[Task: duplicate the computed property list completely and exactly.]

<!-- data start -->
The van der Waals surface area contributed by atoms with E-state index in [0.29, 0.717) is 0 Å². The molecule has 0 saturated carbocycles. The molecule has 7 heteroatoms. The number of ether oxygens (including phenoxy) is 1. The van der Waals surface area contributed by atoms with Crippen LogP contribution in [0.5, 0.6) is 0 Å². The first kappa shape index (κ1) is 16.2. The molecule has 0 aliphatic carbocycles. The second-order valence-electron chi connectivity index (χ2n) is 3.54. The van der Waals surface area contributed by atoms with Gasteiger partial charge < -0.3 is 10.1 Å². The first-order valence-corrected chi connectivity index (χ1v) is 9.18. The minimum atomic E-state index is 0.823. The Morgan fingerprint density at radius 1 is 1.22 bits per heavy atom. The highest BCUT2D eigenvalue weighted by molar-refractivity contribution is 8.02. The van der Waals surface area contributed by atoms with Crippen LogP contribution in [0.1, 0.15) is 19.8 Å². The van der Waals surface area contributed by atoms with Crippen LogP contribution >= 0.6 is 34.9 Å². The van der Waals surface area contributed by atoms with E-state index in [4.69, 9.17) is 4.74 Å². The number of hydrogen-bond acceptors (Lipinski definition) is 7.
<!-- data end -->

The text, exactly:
The van der Waals surface area contributed by atoms with E-state index in [0.29, 0.717) is 0 Å². The molecule has 0 saturated carbocycles. The molecule has 7 heteroatoms. The number of ether oxygens (including phenoxy) is 1. The van der Waals surface area contributed by atoms with Crippen LogP contribution in [0.5, 0.6) is 0 Å². The first kappa shape index (κ1) is 16.2. The molecule has 0 aliphatic carbocycles. The second-order valence-electron chi connectivity index (χ2n) is 3.54. The van der Waals surface area contributed by atoms with Gasteiger partial charge < -0.3 is 10.1 Å². The first-order valence-corrected chi connectivity index (χ1v) is 9.18. The minimum atomic E-state index is 0.823. The Morgan fingerprint density at radius 1 is 1.22 bits per heavy atom. The highest BCUT2D eigenvalue weighted by molar-refractivity contribution is 8.02. The van der Waals surface area contributed by atoms with Crippen LogP contribution in [0.1, 0.15) is 19.8 Å². The van der Waals surface area contributed by atoms with Crippen LogP contribution >= 0.6 is 34.9 Å². The van der Waals surface area contributed by atoms with E-state index in [4.69, 9.17) is 4.74 Å². The number of hydrogen-bond acceptors (Lipinski definition) is 7.